In today's fast-paced business climate, it's often better to be nimble than big, and that's exactly what Dakota Outerwear of Minot is.
Founded in 1988, Dakota Outerwear broke into the business by designing a jacket hood for the United States Air Force. Doyle Roe, manager, said they got even more into clothing design after the hood.
"Another gentleman I had, him and I started driving basically to many, many Air Force bases. Minot and Grand Forks helped us out the most," Roe said. "We'd go to the bases and find what they wanted designed. They helped us design a boot, clothing, and the business kept growing and growing."
Roe said they rented an old vehicle and traveled to various military bases for six months to find out what the men and women who actually used the clothing wanted. Today they service around 100 military bases in the United States and all over the world.
"We are one of the companies that has been designated by the Air Force to carry one of their patterns that they currently use now, the ABU (Airman Battle Uniform) pattern," Roe said. "And we were proudly, maybe the first or second actually authorized to do that in the commercial market."
Unfortunately for Dakota Outerwear, budget cuts have lowered their military orders, forcing them to find new avenues for their clothing. Enter the boom in the Bakken.
"We started looking at the oil field and looking at the prices that the people had to pay for their fire-rated clothing. It's ridiculous. A lot of it was made offshore, China, wherever, and we've always been strong about keeping everything in the U.S.A. as much as we possibly can," Roe said. "Ninety-nine percent of our stuff is U.S.A.-made for the government. So we thought, well, we're going to try the oil fields."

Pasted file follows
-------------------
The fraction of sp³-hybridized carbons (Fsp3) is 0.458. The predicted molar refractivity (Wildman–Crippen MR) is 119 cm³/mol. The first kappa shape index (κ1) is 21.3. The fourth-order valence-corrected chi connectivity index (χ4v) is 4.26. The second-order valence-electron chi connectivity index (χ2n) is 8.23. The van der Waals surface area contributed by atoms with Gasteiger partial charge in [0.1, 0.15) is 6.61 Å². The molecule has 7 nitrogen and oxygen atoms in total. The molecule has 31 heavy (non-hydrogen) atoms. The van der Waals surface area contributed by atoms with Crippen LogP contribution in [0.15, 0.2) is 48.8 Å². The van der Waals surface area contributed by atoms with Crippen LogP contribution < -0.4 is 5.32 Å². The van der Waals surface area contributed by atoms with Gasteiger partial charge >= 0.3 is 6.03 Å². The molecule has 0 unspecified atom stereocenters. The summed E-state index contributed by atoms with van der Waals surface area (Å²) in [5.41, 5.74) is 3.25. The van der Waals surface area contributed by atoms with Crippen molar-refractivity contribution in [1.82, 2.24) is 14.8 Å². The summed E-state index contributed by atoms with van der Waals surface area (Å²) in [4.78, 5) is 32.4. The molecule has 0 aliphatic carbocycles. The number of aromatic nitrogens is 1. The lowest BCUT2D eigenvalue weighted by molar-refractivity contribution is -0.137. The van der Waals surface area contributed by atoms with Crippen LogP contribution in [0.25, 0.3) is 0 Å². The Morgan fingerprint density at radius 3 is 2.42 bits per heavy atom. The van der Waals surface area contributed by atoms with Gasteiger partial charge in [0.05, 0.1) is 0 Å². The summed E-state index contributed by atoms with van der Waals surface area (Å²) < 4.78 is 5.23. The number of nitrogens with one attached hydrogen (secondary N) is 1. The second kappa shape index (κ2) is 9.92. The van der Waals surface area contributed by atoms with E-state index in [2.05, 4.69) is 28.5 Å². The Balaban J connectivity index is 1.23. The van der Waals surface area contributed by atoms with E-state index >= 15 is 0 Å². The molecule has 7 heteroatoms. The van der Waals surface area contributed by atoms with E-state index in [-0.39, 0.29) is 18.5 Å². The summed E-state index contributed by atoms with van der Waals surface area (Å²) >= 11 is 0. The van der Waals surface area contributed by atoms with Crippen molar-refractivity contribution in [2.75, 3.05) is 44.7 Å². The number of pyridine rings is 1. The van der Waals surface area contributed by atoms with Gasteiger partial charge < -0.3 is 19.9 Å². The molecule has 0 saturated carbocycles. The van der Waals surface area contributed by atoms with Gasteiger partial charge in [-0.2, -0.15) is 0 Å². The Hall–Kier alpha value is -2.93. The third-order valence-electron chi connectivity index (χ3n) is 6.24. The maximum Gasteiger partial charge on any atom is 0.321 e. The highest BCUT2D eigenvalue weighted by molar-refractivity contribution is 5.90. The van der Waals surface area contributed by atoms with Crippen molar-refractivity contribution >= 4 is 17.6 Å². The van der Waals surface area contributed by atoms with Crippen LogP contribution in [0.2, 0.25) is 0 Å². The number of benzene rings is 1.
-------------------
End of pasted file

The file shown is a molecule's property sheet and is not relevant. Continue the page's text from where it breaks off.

Roe said they started catering to the oil industry about six months ago, and a lot of people came in from the oil fields and talked to Dakota Outerwear about what they wanted in their clothing. He said major companies also came calling, wanting their lines to be carried in the store.
"Of course you have to take your markup then, too. So you're out there raising the price and it's just too much gouging as far as I'm concerned," Roe said. "So we decided to make our own garments."
All the clothing is designed by the staff in Minot, and then manufactured in Minnesota. Roe said they have contacts with all the major oil companies operating in North Dakota and the response has been wonderful. They've set up a couple of dealers and continue to look for more people who might be interested.
Roe is counting on the same business practices that made them so successful with the Air Force working with the oil fields, as well. While the quality of the clothing is top-notch, it's the superior customer service Dakota Outerwear offers that Roe believes will bring in more and more customers from the Bakken.
"We're going to offer service, and that's how this company's always been. If they tear their fire-rated clothing, get a rip in it, why throw it away? If it's my garment, bring it in and I'm going to repair it and there's not going to be a charge to it," Roe said. "We're not going to charge to repair a garment that I make. We're going to stand behind our garments, we're going to offer them service. If they need something in the middle of the night, they'll have our cell phone and we'll come up and get it for them. They can tell us what they want."